These swimming holes are all located in North East Victoria, including spots in the Mount Buffalo National
Park, the Alpine National Park and along the River Murray. This area generally has the cleanest (and often pristine)
waters in the State, and you are more likely to find water in this region during a drought. Many swimming spots in
the area are the legacy of past gold mining activities. Feel free to browse the online version, which includes
some (but not all) of my favourite spots.
If you are looking for more, you can order the full guide
for a curated list of my top 50 swimming holes in Victoria.
Select Your Swimming Hole in North East Victoria:
Click or tap on the title or photo of each swimming spot below to find your next swimming adventure in North East Victoria, or
alternatively search by map
. Swim safe, have fun and remember that no matter how cold the
water is, it's alright once you're in!
A large, north-facing irrigation storage in north-east Victoria with oodles of fresh,
clean water to swim in from the surrounding national park. Lake Buffalo looks at its best in
late Spring and early summer when it is usually close to full. Like most irrigation storages,
it can be drawn down considerably in late summer and autumn, depending on the climate…
This flat, shallow, north-facing lake at relatively low elevation heats up earlier in the year
and is a bit warmer for swimming than most other large reservoirs in Victoria.
Perfect in the springtime, it can also be an option in relatively wet summers when it is not
drawn down as heavily for irrigators…
On the mountain plain near Falls Creek resort, this is swimming with nothing over your head except the roof of the world.
Granted, it's cold, in fact very cold, but it's the closest we have to high altitude swimming training to gain a competitive edge
in your chosen sport when you return to the flatlands…
Lake Sambell is an ornamental lake on the outskirts of Beechworth in north-east Victoria.
It has two designated beaches for swimming, but conditions have deteriorated with the lake being
drawn down whilst the dam wall is being repaired…
This picturesque lake and former mining dredge hole is hidden in the forest behind the town of Harrietville. The lake has its
own quirkily named jetty and a swimming pontoon, however algal blooms have been an ongoing problem in this otherwise ideal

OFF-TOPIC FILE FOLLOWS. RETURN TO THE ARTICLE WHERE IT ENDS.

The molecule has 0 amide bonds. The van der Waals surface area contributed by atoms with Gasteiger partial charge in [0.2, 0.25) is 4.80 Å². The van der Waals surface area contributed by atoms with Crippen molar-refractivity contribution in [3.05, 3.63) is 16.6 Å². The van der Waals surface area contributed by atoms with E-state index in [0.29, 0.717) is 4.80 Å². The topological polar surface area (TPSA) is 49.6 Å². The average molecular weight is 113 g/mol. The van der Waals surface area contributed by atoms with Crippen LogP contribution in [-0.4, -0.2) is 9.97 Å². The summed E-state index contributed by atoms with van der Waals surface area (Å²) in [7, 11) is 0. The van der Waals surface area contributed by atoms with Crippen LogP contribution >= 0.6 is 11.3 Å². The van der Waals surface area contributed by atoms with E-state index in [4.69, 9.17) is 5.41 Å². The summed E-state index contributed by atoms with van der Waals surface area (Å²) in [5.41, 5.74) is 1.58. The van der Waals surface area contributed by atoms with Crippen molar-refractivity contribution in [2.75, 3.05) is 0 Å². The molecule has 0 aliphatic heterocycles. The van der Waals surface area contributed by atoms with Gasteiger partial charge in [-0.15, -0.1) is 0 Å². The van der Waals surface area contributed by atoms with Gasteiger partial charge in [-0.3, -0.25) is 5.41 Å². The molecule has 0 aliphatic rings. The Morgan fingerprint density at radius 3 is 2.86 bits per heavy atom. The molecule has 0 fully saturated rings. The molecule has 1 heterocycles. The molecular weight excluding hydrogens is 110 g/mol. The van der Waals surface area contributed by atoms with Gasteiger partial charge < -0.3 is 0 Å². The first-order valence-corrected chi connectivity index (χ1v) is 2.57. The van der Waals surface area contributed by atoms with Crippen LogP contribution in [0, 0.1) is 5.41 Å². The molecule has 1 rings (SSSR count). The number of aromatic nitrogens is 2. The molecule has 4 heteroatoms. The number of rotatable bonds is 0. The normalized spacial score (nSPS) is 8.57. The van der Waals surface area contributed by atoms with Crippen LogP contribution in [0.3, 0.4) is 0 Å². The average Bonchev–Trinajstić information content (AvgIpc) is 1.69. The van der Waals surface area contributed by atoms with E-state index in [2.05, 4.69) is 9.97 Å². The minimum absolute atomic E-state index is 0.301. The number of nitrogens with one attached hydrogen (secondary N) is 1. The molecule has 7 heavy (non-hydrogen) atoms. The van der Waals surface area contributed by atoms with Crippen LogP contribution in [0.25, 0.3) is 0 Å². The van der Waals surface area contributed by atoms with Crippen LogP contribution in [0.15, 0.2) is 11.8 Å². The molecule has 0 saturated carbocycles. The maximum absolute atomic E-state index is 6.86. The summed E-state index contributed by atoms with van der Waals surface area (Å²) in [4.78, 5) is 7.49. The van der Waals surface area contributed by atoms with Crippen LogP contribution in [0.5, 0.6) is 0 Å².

Historical (but now defunct) Swimming Holes:
Click or tap on the title or photo of each swimming spot to explore some of the oft-forgotten history
of outdoor swimming in North East Victoria. These are from a time before Olympic swimming pools came into vogue and
the rise of the nanny state took over.
I visited this swimming spot on Pinniger Rd with a group of friends in the late 1980s
and again in the early 2000s, but now it seems they paved paradise and put up a parking lot so
that boats have somewhere to park while waiting to access the boat ramp…
The weir across Seven Creeks at Euroa formed the pre-Olympic swimming pool for the town and
was home to picnics and school swimming carnivals. It's murky and mysterious, but a window
into country town swimming before the Olympic spirit gripped the nation…
Other Swimming Spots:
To find other swimming spots in and around north east Victoria,
order a copy of the Guide to Freshwater Swimming Holes in Victoria
, which includes
more of my favourite swimming holes plus additional information about some of the ones that I've shared online.
Alternatively there are several swimming holes in and around Melbourne
across the border in NSW
that you can visit in an
afternoon or day trip. If you know of a swimming hole in north east Victoria that you think I should visit,
suggest a site
My companion website Waterfall Seasons of Victoria
all of the waterfalls that I have visited during my search for swimming holes. You can swim at some of them, but most are
just for viewing and admiring. Great for a day trip when it's too chilly to get into the water.
My companion website Ankle Deep Water
lists shallow water recreation areas
that I have come across during my search for swimming holes. They are mostly too shallow to swim in, but suitable for cooling off your feet or water play.
These include splash parks, splash pads, shallow entry lakes and shallow entry beaches. They can be a great option for less experienced swimmers.
Before you head out, make sure to read the
swimming safety information
© Brad Neal 2017. All rights reserved.